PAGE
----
Professor Joe O'Grady has taught nearly a dozen different business courses during his 30+ year career at Champlain College. Currently he focuses on the fields of Human Resource Management, Problem Analysis & Decision Making, and Creativity & Innovation in Business. He also fulfilled a three-year term as Chair of the former Division of Business. He has led and served on numerous College committees and task forces influencing strategic planning, new curriculum development, hiring, and faculty compensation. Since 2017 he has served as the College's Faculty Ombudsman, providing advice and support to faculty. It is a role he describes as being "a sounding board, conflict resolver and all-purpose troubleshooter." Joe is a past recipient of the Edward P. Lyman Professorship in recognition of his outstanding contributions to teaching, service and student engagement at Champlain.
Before joining Champlain, Joe worked in various positions in the public and private sectors in two countries. For two years, he participated in research at the University of Vermont studying Vermont's farm and rural economy and guest lecturing in economics classes. While there, he developed an innovative methodology to measure the economic value of honeybee pollination to a rural economy which has since been applied by agronomists in four continents. Joe also worked in golf and resort operations, as a market researcher, and as a consultant with the Small Business Administration. He began his career as an analyst in a business development agency of the Canadian government.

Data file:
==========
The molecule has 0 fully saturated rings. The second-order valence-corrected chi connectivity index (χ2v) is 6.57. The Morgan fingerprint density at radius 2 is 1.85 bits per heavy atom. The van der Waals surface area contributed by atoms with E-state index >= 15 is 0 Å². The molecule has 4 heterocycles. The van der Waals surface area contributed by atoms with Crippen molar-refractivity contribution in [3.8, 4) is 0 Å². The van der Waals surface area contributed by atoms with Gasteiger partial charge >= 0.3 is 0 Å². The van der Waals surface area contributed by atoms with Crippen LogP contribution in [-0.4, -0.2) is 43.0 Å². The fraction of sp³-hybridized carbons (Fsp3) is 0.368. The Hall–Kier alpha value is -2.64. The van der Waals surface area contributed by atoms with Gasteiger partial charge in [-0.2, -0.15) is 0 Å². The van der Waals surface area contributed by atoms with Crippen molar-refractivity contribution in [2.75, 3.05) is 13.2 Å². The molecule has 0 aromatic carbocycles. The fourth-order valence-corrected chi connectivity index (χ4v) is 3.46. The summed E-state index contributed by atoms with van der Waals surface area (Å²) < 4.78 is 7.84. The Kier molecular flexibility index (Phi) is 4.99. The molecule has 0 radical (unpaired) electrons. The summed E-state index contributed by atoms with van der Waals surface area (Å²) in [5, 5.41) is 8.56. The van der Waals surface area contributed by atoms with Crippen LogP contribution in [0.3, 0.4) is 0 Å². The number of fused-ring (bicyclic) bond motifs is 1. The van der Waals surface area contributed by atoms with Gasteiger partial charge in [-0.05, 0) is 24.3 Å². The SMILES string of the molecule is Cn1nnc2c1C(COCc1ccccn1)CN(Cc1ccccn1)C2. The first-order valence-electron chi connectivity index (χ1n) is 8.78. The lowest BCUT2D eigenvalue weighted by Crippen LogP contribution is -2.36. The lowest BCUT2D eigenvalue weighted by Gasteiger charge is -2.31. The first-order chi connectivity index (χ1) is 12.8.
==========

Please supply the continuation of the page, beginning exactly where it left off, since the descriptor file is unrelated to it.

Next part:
Prof. O'Grady says the most satisfying thing about his job is watching his students grow in knowledge and confidence during their college years. In particular he enjoys seeing them pass through a class such as Human Resource Management and become inspired and enthusiastic about the field. They pursue further HR courses, acquire a HR internship, seek professional certification, and then land their first HR jobs. The circle is complete when they return to Champlain as recruiters for their organizations.
Joe lives in Burlington with his wife and cat; their grown daughter is a journalist in NH. He reads extensively, does his own home renovations, follows Notre Dame football, channels Sherlock Holmes, samples Vermont's many fine craft brews, and strives to learn the banjo. He has volunteered as a consultant with Vermont Catholic Charities and as a board member of Young Tradition Vermont, a non-profit that promotes traditional music for young people. Long before motor scooters became cool (again), Joe was an avid "scooterist," commuting to Champlain on his vintage Honda scooter! You might be surprised to know that he holds citizenships of both Canada and the United States.
Joe says the most satisfying thing about teaching in the Stiller School of Business is watching his students grow in expertise, confidence and career direction during their time here. In particular he enjoys seeing alumni return to our campus job fairs to recruit new employees for their own organizations. His students appreciate his broad business expertise and his dedication to teaching and mentoring.
He emphasizes that a strong business degree must offer much more than practical knowledge for a first job; it should provide a new lens for perceiving the world, interpreting current events, and framing problems. Joe embraces Peter Drucker's insightful observation that "every single social and global issue of our day is a business opportunity in disguise." In their very first class, students in his senior-level Problem Analysis & Decision Making course get acquainted with the empowering concept of recognizing "probortunities!" He believes the future belongs to those with the talent and ambition to out-innovate the rest of the world by converting societal problems into business opportunities.